You know, I try not to hold an actor’s career against them whenever I come to a new movie, but it’s hard not to sometimes. To wit; This movie stars the guy from The Office (a show I never cared for, even before it wore out its welcome) and the guy from the G.I. Joe movie (do I even need to say it?), and it expects me to take it seriously. That’s asking a lot right up front.
Foxcatcher is devoted primarily to John du Pont (Steve Carell, in some fairly impressive makeup) the rich, eldest son of the legendary du Pont family. Sometime in the late 80s he decided to use considerable wealth to convert a part of his Foxcatcher estate into a place for aspiring wrestlers to train for the Olympics. He’s also an inhumanly wealthy manchild, with an obsession with guns, eagles and patriotism, but whatever.
To that end he recruits Mark Schultz (Channing Tatum) and his brother David (Mark Ruffalo) to head up his Team Foxcatcher into the hub of American wrestling in the late 80s. David initially refuses, but Mark agrees and quickly becomes the focus of John’s obsession. To say more would be spoiling but if you’re familiar with the real life event it’s based on, you’ll know how it ends.
Steve Carell is getting a lot of press as a front runner for Best Actor nominations (and indeed, he’s already grabbed a Golden Globe nomination) and it’s easy to see why. The movie never feels like explaining what exactly his issues are, although hints of everything from schizophrenia, to deeply repressed homosexuality to just plain entitled childishness, but it’s all on Carell to sell it.
And it’s a good thing Carell’s performance is pretty impressive. There are multiple moments in the film where the sound drops out or du Pont is otherwise silent, and Carell has to emote entirely through posture and expression. It takes a lot of work to make a schlubby aging manchild menacing, but he does it, thanks in no small part to a great score and the paired down color palette.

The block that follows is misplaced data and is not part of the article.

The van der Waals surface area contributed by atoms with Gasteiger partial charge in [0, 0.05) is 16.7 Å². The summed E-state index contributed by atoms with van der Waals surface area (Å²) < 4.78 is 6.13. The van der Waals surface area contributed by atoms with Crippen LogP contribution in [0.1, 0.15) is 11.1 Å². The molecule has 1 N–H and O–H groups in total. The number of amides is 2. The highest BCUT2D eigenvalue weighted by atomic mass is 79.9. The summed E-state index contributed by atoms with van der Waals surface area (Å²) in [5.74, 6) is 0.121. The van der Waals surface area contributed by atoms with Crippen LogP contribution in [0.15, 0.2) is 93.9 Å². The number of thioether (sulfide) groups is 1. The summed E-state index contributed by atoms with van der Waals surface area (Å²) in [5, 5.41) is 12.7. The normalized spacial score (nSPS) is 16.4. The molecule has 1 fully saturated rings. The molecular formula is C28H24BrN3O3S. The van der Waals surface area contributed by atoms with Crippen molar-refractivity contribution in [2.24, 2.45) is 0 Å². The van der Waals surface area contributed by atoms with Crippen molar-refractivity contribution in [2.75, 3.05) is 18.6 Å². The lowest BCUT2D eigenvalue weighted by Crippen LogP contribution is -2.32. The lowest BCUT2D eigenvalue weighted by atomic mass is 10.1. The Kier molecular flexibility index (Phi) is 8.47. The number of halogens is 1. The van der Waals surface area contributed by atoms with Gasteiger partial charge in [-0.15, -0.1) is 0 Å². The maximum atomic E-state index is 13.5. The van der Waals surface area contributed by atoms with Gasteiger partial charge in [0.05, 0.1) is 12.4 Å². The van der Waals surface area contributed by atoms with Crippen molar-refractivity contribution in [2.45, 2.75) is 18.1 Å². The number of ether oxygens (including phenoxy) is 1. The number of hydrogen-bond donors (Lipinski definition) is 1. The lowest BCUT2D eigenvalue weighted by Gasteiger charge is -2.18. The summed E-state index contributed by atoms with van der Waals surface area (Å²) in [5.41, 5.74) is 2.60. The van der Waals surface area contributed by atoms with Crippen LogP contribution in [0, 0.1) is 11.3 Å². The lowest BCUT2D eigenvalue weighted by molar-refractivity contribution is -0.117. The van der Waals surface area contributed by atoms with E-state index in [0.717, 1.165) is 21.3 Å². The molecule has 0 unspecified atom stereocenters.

Most of the attention is being paid to Carell, but both Tatum and Ruffalo are pretty excellent as well. Tatum has to play a kind of forced emotional deadening that, ironically, makes him more vulnerable and easily manipulated, and he too has to do a lot of it silently. There’s a sequence towards the beginning that requires him and Ruffalo to emote through wrestling, which is pretty damned impressive.
Ruffalo is probably playing the most emotionally healthy character, which makes his performance a little smaller and less intense. He’s still pretty on point though, and his status as the one sane man in du Pont’s web makes his arc fascinating, as he’s the only one in a position to try and stop the situation from devolving. A task he is not up for.
The screenplay is another thing that really grabbed my attention. The film is too pared down to really revel in metaphors, but it’s easy to see du Pont as a stand in for some very real issues. Here is a man who obsesses over honor, patriotism and hard work, without understanding any of it. His obsession with wrestling seems to be a way to try and figure out his own deeply buried, self hating homosexuality. If I ever need to define toxic masculinity, I’m going to point at this movie and say “Pretty much that.”
The direction is the only place I’m disappointed. It’s not bad, in fact it’s often quite good, especially when it’s evoking a feeling of coming doom. It’s just very…direct and uninventive. It reminds me a lot of Capote (which isn’t odd at all, it has the same director) in that the director seems pretty content to just sit back and the let the actors do their thing, when his more recent Moneyball showed some directorial flare I’d like to see more of.
Foxcatcher is one of those pleasant surprises that comes along during Oscar season, a small movie that comes out of nowhere without a lot of hype to wow me. It’s by no means a perfect film, but it’s a good showcase for some fantastic acting, with solid direction and a great script. It might be a pain in the ass to find, but if you can, I highly recommend it.
Elessar is a 24 year old Alaskan born cinephile and this movie did the impossible: Made him care about the outcome of a wrestling match.
– fantastic acting
– great script
– incredible mood building
– direction could stand to be more interesting
– first act is a little slow